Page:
The reason they are called linocuts is that they are cut into linoleum, but the technique works with other media as well, including wood and vinyl.

Properly speaking it is known as relief printing. The body of the medium is cut away to leave raised areas which are then inked up and pressed against paper to leave a printed impression.

There’s a wonderful quote from Ben Sands from an interview in 2003 which describes the process:

“Automatically, with practice, your mind sees that block as a field of solid black… when you start cutting you start letting the light into the block and revealing the world you are going to present to the public. Because you are letting light in all the time, every cut you make lets another streak of light in….”

I like that thought. Isn’t that what all art is in the end: a process of cutting away the surface to let the light into the world?

It reminds me of the song by Leonard Cohen:

“Ring the bells that still can ring/ Forget your perfect offering/ There is a crack, a crack in everything/ That’s how the light gets in….”

I’m looking forward to seeing lots of light at this exhibition.


From The Whitstable Gazette 09/01/20

The editor welcomes letters on any topical subject, but reserves the right to edit them. Letters must include your name and address even when emailed and a daytime telephone number.

Send letters to: The Editor, Room B119 Canterbury College, New Dover Road, Canterbury CT1 3AJ

Phone: 01227 475985

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Carnival Fundraiser Scrooge

It was my good friend and Carnival associate Belinda Murray who pointed out the resemblance between me and the figure of Scrooge in a recent Christmas advert.

Maybe you’ve seen it. Scrooge is seen rudely stepping passed people in a typical Victorian Christmas card scene. There’s a mother with her child looking in a toy shop window, and a busker playing a jaunty tune on his fiddle.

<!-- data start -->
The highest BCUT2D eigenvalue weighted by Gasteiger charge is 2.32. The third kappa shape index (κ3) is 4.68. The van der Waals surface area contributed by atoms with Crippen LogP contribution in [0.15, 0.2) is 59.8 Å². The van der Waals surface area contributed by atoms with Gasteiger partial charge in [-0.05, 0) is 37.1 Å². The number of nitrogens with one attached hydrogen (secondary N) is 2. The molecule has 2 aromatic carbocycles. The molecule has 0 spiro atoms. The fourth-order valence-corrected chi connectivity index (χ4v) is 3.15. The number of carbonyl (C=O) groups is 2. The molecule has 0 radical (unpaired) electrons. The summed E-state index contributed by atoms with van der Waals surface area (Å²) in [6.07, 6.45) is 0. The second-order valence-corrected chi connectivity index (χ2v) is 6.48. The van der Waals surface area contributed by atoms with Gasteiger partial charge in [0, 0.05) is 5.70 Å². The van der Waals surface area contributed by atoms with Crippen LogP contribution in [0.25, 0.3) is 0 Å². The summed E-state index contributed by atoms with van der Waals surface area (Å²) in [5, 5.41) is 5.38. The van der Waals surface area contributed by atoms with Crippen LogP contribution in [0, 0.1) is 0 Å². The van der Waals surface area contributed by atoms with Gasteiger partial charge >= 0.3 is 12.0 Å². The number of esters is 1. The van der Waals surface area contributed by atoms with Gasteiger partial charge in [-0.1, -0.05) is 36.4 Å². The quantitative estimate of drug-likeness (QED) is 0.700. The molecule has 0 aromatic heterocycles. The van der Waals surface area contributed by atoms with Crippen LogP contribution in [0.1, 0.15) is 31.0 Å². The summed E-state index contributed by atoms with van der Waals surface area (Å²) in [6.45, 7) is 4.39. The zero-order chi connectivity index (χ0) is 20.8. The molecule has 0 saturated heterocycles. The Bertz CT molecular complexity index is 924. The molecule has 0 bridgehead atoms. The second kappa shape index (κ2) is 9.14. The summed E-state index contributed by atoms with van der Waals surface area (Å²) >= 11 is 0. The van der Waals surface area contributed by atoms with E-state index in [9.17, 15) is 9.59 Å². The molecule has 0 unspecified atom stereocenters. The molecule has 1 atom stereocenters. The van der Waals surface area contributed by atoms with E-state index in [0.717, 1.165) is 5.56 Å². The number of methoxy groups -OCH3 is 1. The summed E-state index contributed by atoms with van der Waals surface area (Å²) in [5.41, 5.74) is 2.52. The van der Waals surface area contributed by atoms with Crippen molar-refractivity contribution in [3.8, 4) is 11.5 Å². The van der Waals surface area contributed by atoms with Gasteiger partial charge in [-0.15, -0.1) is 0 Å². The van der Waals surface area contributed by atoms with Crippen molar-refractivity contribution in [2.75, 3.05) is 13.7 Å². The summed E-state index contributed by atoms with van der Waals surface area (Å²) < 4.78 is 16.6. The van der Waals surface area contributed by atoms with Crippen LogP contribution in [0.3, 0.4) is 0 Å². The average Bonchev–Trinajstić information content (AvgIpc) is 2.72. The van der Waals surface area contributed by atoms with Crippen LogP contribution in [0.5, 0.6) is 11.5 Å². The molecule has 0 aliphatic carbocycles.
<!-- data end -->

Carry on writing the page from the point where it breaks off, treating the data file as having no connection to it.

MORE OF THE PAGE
Scrooge does his “bah humbug!” routine, recommending a lump of coal for the child and deliberately kicking the busker’s hat, before looking into the shop front of a well-known high street opticians.

There are free offers in there, which, of course, makes him appreciate the joys of Christmas. He drops some coins in the busker’s hat and does a high kick, before declaring “Merry Christmas” to the people on the street.

He’s wearing a top hat and has long, white hair and a thin beard and he does look a little like me.

Coincidentally the Whitstable Carnival Association are holding a solstice benefit in St Mary’s Hall, Whitstable, on the 20th December, featuring Ivan’s All Stars and the Native Oysters Band.

We’re calling it the Bah Humbug Carnival Fundraiser. We named it that before anyone noticed the resemblance between me and the Dickensian character in the advert, I hasten to add.

I must admit I am a bit of a Scrooge. I don’t really like Christmas.

I like the idea. It’s a festival of light in the darkest part of the year, a festival of plenty before the lean months ahead. It celebrates the birth of a magical child in the depths of a cave.

That story is very old. It goes back to at least neolithic times. Many gods are said to have been born on the 25th of December. That’s because, three days after the Winter Solstice (the longest night) the Sun makes its first visible move on the horizon and the days become longer.

The magical child is the Sun, reborn every year in the depths of winter.

To the ancient people this would have been a matter of life and death. That’s why the festival is full of lights. They are the lights that keep the darkness away.

Midwinter is a reminder of death, and Christmas is a reminder of the life that is born again every year.

So I like that idea. What I don’t like is the rank consumerism of its modern incarnation, and the corporations’ push to commodify the festivities.

The old line, “peace on Earth and good will to all men,” (an old Viking Yule-tide greeting) has now become “more wealth to the rich and good sales for all brands.”

It doesn’t teach our children how to love and care for each other. It teaches them to love possessions and be greedy.

So me, I intend to raise a glass to the return of the Sun at the Solstice benefit on the 20th December.

I intend to make light of it. I will probably be dressed as Scrooge.


From The Whitstable Gazette 12/12/19

The editor welcomes letters on any topical subject, but reserves the right to edit them. Letters must include your name and address even when emailed and a daytime telephone number.

Send letters to: The Editor, Room B119 Canterbury College, New Dover Road, Canterbury CT1 3AJ

fax: 01227 762415